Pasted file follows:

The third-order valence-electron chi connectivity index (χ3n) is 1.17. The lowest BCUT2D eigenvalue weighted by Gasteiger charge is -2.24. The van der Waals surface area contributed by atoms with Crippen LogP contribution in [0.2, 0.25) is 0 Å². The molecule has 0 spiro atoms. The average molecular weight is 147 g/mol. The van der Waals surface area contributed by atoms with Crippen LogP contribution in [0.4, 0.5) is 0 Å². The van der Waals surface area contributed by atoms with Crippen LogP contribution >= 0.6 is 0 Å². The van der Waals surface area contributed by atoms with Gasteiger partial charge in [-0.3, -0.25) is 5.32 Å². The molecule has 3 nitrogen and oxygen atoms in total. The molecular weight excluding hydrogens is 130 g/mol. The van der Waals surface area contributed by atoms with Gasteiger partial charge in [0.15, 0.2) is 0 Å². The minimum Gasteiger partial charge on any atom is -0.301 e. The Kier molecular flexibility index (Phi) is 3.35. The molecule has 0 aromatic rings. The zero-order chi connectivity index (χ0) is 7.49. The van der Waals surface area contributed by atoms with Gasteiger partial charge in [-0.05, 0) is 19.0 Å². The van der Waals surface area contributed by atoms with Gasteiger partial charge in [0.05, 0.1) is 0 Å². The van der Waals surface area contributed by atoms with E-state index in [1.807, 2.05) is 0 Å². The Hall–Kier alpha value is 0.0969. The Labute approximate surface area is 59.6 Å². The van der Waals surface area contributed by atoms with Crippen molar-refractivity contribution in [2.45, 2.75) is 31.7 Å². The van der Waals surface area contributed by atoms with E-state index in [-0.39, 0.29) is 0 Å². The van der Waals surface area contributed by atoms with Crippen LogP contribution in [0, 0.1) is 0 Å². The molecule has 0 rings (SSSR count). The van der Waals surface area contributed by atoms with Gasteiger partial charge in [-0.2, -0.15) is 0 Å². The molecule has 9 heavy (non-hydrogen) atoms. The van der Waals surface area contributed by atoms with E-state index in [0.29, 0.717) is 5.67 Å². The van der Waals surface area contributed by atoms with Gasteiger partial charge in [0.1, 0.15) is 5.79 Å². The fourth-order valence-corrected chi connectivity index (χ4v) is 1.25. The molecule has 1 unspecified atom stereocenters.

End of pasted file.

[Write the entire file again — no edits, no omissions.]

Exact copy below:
The third-order valence-electron chi connectivity index (χ3n) is 1.17. The lowest BCUT2D eigenvalue weighted by Gasteiger charge is -2.24. The van der Waals surface area contributed by atoms with Crippen LogP contribution in [0.2, 0.25) is 0 Å². The molecule has 0 spiro atoms. The average molecular weight is 147 g/mol. The van der Waals surface area contributed by atoms with Crippen LogP contribution in [0.4, 0.5) is 0 Å². The van der Waals surface area contributed by atoms with Crippen LogP contribution >= 0.6 is 0 Å². The van der Waals surface area contributed by atoms with Gasteiger partial charge in [-0.3, -0.25) is 5.32 Å². The molecule has 3 nitrogen and oxygen atoms in total. The molecular weight excluding hydrogens is 130 g/mol. The van der Waals surface area contributed by atoms with Gasteiger partial charge in [0.15, 0.2) is 0 Å². The minimum Gasteiger partial charge on any atom is -0.301 e. The Kier molecular flexibility index (Phi) is 3.35. The molecule has 0 aromatic rings. The zero-order chi connectivity index (χ0) is 7.49. The van der Waals surface area contributed by atoms with Gasteiger partial charge in [-0.05, 0) is 19.0 Å². The van der Waals surface area contributed by atoms with Gasteiger partial charge in [0.05, 0.1) is 0 Å². The van der Waals surface area contributed by atoms with E-state index in [1.807, 2.05) is 0 Å². The Hall–Kier alpha value is 0.0969. The Labute approximate surface area is 59.6 Å². The van der Waals surface area contributed by atoms with Crippen molar-refractivity contribution in [2.45, 2.75) is 31.7 Å². The van der Waals surface area contributed by atoms with E-state index in [-0.39, 0.29) is 0 Å². The van der Waals surface area contributed by atoms with Crippen LogP contribution in [0, 0.1) is 0 Å². The molecule has 0 rings (SSSR count). The van der Waals surface area contributed by atoms with Gasteiger partial charge in [-0.2, -0.15) is 0 Å². The molecule has 9 heavy (non-hydrogen) atoms. The van der Waals surface area contributed by atoms with E-state index in [0.29, 0.717) is 5.67 Å². The van der Waals surface area contributed by atoms with Gasteiger partial charge in [0.1, 0.15) is 5.79 Å². The fourth-order valence-corrected chi connectivity index (χ4v) is 1.25. The molecule has 1 unspecified atom stereocenters.